VA's 'compensating' encryption on iPhones, iPads deemed OK
When the Department of Veterans Affairs' introduced iPhones and iPads to its workforce, it sidestepped specific federal security guidelines--but did meet acceptable encryption standards, according to a new federal audit.
Linda Halliday, assistant inspector general for audits and evaluations in the VA Office of the Inspector General, conducted the audit, which stemmed from a confidential hotline complaint in September 2011 that the VA was circumventing the Federal Information Security Management Act (FISMA) and other federal rules for information security in deploying the devices.
Sen. Jon Kyl (R-Ariz.) also asked the inspector general to evaluate whether the VA's practice of storing sensitive data without hardware encryption meeting the federal standard FIPS 140-2 meets FISMA requirements, Federal Computer Week reports.
Last fall, the VA began a small pilot program with iPads and iPhones--a switch from BlackBerries--among personnel in Washington, D.C. At the time, Roger Baker, CIO of the VA, told Federal Times, "We're being careful not to increase our information breach exposure." He said the Apple devices would have the same level of encryption as other mobile devices used at the VA.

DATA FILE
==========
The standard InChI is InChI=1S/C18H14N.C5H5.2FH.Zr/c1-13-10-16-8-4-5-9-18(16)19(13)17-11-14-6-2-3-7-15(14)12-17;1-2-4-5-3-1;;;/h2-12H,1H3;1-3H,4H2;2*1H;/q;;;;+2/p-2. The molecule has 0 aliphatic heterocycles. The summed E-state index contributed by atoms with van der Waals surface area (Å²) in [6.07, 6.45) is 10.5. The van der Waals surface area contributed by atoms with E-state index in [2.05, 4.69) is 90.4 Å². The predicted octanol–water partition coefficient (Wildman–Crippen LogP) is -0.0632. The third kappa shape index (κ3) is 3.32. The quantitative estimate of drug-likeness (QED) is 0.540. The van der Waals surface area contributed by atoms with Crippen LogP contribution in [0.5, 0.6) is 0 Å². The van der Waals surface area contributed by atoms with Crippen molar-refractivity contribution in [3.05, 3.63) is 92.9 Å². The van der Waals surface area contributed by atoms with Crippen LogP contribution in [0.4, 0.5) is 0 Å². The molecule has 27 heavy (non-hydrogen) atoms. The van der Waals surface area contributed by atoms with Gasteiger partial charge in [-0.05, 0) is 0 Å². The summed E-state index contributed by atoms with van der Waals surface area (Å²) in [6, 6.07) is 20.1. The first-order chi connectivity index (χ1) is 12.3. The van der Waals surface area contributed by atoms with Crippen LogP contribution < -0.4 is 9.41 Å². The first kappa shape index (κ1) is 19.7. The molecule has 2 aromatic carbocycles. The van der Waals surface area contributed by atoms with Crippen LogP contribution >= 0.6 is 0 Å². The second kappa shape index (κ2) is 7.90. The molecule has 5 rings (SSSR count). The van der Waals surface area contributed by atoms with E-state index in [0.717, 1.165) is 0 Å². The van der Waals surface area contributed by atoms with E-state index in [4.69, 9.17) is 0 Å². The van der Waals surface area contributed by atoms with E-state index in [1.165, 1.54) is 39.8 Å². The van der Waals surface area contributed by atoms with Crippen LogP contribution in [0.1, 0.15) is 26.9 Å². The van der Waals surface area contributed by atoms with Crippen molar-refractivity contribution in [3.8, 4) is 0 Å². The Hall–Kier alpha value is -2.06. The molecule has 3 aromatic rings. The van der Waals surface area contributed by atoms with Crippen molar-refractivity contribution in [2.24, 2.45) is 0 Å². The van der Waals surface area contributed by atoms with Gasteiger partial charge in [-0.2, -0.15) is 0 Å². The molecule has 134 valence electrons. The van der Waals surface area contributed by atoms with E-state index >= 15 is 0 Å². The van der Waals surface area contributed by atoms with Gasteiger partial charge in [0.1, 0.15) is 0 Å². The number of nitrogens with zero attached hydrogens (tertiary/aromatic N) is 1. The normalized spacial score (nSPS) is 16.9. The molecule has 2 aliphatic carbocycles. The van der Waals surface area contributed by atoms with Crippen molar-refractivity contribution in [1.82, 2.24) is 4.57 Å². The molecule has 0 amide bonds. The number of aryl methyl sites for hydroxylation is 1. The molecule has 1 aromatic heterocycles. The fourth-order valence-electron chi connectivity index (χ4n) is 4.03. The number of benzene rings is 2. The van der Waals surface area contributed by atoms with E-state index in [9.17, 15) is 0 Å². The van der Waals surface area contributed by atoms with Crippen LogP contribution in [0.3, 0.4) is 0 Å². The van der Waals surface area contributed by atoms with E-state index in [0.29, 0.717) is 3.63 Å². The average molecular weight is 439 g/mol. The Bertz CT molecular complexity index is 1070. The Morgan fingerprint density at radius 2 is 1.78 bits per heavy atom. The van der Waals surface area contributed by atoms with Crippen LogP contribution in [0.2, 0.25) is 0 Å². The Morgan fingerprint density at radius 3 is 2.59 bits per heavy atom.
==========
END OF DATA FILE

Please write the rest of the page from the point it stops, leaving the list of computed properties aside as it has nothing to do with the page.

The pilot, which began with 100 Apple devices, has since been ramped up to 1,000 or more devices, according to Government Computer News. In October, just after the pilot began, Baker announced plans to buy as many as 100,000 iPads.
Yet, in 2006, the agency was roiled when a laptop and external hard disk were lost, putting at risk the personal information on 26.5 million veterans and active-duty military personnel. That led to a sweeping overhaul of IT staff and security procedures within the agency, but has been just the largest of various breaches within the VA.
Halliday found that the VA deployed 200 Apple iPhones and iPads with encryption that was not FIPS 140-2 certified, which is mandatory. But she also found that to compensate, the VA used the FIPS 140-2-certified security application "Good" from Good Technology to encrypt data such as emails, calendars, and contact lists. Halliday found that to be an acceptable solution.
She made two suggestions that Baker accepted: To improve security controls by configuring devices consistently and to maintain an accurate inventory.
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